Pete the Permie Copyright © 2019
The funded PDC 2020 @ Monbulk PDC 147 hrs is now open with names being taken via Emerald community house for 2020.
The Kinglake class has transferred to Kushala Prem running this he has been a tutor for years on all 3 PDC we run, many tutors are all still to teach their sections on this class starting Sept 3rd, Peter & Silvia will sill run some sessions and help get it transferred over.
On Sunday December 1st in 2019 10-4pm we will run our usual day class on the basics of fermentation, covering what are REAL cider apples and Perry pears, then make a REAL cider from scratch ( apples) with all the equipment you might use at home, then a dessert fruit wine ( like an 18% fortified one) and then taste up to 20 ciders from round the world.
3 new classes added so can choose from 15 in the year, these classes all come with full Notes and we will tour the collection of over 1000 fruiting varieties here to assist with learning the skills to manage your own trees using Organic and Biodynamic methods so NO chemical use needed, most management of weeds, pests are done by the system reducing 90% of the workload By Design.
Classes are suitable for Beginners, seasoned growers and for those who have completed a PDC somewhere in the world this can add real skills to fit with what you have learnt already.
Any class can be done for $95 each with class times 10-4pm onsite in Monbulk, we also have special deals so if you pay up front for 4 classes you get the 5th one free, (we let you upgrade after one single class too) you can also upgrade to the certificate level with a second set of 5 classes, once you have completed any 10 from the 13 fruit classes offered you will receive a certificate of Organic Orchard Management, or if you have a PDC this becomes an Advanced PDC level 3.
This class now joins our 14 fruit classes and will be a full day in 2019 see advance PDC tab for up dated dates
in 2019 we now run a full day class on Avo growing 10-4pm , if enough people email with interest I might run it again in Oct/Nov 2019.
So After own successful 1.5hr talk at Diggers seeds last month 2018 ( 3 times the people of what the class could hold) we have decided to run a 3 hour class onsite on our farm where we have been growing avo’s since 1998, our oldest tree yielded nearly 400 fruit this season and we have collected 14 varieties here , we will look at these trees and the systems you might need to grow them successfully at your place. we will dispel the large amount of myths about avo growing, why not to grow a pip, a book was written in 1984 on avo growing In Melbourne it covers a few vars but we have been trialing many more here since then.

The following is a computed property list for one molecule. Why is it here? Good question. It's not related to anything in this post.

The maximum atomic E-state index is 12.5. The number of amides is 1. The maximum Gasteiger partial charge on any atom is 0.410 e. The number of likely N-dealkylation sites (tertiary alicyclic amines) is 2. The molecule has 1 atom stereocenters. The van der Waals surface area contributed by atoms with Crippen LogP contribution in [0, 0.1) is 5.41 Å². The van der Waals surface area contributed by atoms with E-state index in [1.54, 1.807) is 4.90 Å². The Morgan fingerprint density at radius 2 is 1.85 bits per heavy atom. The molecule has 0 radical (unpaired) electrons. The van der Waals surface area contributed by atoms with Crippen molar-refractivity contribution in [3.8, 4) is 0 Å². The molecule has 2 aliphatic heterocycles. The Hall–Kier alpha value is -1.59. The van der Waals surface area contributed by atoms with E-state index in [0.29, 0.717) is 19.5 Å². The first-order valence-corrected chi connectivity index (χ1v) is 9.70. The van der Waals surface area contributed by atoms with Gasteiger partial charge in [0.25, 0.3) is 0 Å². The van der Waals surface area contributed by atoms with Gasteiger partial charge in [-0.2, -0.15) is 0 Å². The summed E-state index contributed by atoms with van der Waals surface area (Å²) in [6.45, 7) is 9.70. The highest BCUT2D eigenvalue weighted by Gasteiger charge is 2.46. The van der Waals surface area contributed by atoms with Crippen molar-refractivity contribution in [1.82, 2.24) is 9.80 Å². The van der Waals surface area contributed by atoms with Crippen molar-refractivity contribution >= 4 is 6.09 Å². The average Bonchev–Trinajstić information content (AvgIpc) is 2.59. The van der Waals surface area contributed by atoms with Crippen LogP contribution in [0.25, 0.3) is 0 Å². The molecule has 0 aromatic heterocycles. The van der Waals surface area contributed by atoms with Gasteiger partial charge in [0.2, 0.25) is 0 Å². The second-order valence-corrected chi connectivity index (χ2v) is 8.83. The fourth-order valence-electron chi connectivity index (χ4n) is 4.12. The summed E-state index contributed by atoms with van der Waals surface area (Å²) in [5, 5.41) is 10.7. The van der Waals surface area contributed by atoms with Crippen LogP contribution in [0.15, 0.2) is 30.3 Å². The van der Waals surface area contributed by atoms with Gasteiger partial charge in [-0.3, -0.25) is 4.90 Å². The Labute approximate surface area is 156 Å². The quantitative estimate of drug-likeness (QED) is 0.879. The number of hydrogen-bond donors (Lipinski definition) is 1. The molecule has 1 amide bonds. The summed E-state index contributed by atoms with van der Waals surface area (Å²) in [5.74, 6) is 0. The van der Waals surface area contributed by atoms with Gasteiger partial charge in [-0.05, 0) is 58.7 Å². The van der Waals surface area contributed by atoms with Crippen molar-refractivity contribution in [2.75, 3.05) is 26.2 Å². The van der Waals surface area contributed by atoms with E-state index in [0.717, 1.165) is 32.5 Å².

Link below has the newest 2021 winter listing for nursery, for scion change tabs in Excel sheet to see other info and lists
By Peter Allen- “Pete the Permie”
In the last issue we looked at the proper English and French cider varieties, these are ideal for making single or mixed varietal ciders, but chances are the glut of fruit you have at home are the well known cooking or eating varieties.What do you need:a vessel to put the cider into, such as a beer brewing kit (these have a nice big opening at the top to make it easy for cleaning) a wooden barrel, a demijohn or a 20ltr plastic water container will do.Cider is only a 2 stage process vs. 8 for beer from scratch, apples should be left (about 2 weeks) till they are going wrinkly this increases the % sugar content which lifts your alcohol %, if you use a mix of eating and cooking you will get a reasonable balance of sugar and acid all you need to add is the tannin.
When I moved to our property “Telopea Mtn Permaculture” in Monbulk Vic in 1994 we started by planting about 100 fruit trees in our food forest/chook run immediately and then 50-100 more per year since. Friend’s commented “What will you do with all the surplus fruit” my reply was I would worry about that when I got there! 13 years later I am increasing the plantings as fast as I can to keep up production.
One of the lovely side issues with growing your own fruit at home is that you often end up with a surplus or lots of fruit that you cant sell, even at the local market, this may be due to bird pecks, codling moth affected, huge amounts of small fruit because you did not thin them when small or just plain ugly looking fruit. Don’t despair you have many options, one is to preserve or make jams and condiments but another is to turn this excess in to alcohol.
My first attempt with help from our friend Adam was to make plum wine; it was excellent, sweet and thick like port. I gathered I could do better sharing a bottle of wine with my friends than 1 kg of plums. Over the next two years we made 9 different wines from fruit and our first batch of cider, soon some of my old heritage varieties of apples starting to bear fruit and we had the opportunity to increase our production of cider using some of the old English and French proper cider apples.
How to make cider at home it is very easy just using a demijohn or a beer making outfit, details on how will be explained in Part 2 of this article next issue.
But first you need to gather the ingredients- ie. apples and good yeast.